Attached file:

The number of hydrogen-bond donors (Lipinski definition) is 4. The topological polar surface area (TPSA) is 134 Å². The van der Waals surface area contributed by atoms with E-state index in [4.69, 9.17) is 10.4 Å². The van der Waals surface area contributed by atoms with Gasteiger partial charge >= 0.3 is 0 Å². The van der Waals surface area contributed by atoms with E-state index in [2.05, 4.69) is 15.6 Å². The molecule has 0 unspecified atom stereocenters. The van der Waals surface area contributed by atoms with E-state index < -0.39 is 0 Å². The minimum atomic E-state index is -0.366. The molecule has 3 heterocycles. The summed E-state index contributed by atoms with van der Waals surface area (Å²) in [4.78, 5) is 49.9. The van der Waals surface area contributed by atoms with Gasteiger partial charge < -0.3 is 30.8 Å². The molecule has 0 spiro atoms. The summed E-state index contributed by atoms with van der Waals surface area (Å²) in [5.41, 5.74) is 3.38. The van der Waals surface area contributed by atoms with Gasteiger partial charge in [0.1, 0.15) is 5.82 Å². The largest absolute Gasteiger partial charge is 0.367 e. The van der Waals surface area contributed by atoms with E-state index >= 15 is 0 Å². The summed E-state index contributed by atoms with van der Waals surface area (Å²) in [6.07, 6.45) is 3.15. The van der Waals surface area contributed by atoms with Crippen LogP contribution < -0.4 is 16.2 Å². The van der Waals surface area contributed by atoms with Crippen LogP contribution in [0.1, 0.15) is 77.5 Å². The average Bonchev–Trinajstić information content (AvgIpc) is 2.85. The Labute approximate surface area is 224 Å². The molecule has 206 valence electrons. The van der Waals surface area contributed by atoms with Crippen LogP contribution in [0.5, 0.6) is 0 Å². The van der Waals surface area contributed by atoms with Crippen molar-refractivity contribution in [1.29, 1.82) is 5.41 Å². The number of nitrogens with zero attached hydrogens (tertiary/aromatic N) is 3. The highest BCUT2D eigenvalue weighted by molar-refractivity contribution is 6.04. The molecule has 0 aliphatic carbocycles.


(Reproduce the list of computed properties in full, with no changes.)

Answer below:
The number of hydrogen-bond donors (Lipinski definition) is 4. The topological polar surface area (TPSA) is 134 Å². The van der Waals surface area contributed by atoms with E-state index in [4.69, 9.17) is 10.4 Å². The van der Waals surface area contributed by atoms with Gasteiger partial charge >= 0.3 is 0 Å². The van der Waals surface area contributed by atoms with E-state index in [2.05, 4.69) is 15.6 Å². The molecule has 0 unspecified atom stereocenters. The van der Waals surface area contributed by atoms with E-state index < -0.39 is 0 Å². The minimum atomic E-state index is -0.366. The molecule has 3 heterocycles. The summed E-state index contributed by atoms with van der Waals surface area (Å²) in [4.78, 5) is 49.9. The van der Waals surface area contributed by atoms with Gasteiger partial charge < -0.3 is 30.8 Å². The molecule has 0 spiro atoms. The summed E-state index contributed by atoms with van der Waals surface area (Å²) in [5.41, 5.74) is 3.38. The van der Waals surface area contributed by atoms with Gasteiger partial charge in [0.1, 0.15) is 5.82 Å². The largest absolute Gasteiger partial charge is 0.367 e. The van der Waals surface area contributed by atoms with E-state index >= 15 is 0 Å². The summed E-state index contributed by atoms with van der Waals surface area (Å²) in [6.07, 6.45) is 3.15. The van der Waals surface area contributed by atoms with Crippen LogP contribution < -0.4 is 16.2 Å². The van der Waals surface area contributed by atoms with Crippen LogP contribution in [0.1, 0.15) is 77.5 Å². The average Bonchev–Trinajstić information content (AvgIpc) is 2.85. The Labute approximate surface area is 224 Å². The molecule has 206 valence electrons. The van der Waals surface area contributed by atoms with Crippen LogP contribution in [0.5, 0.6) is 0 Å². The van der Waals surface area contributed by atoms with Crippen molar-refractivity contribution in [1.29, 1.82) is 5.41 Å². The number of nitrogens with zero attached hydrogens (tertiary/aromatic N) is 3. The highest BCUT2D eigenvalue weighted by molar-refractivity contribution is 6.04. The molecule has 0 aliphatic carbocycles.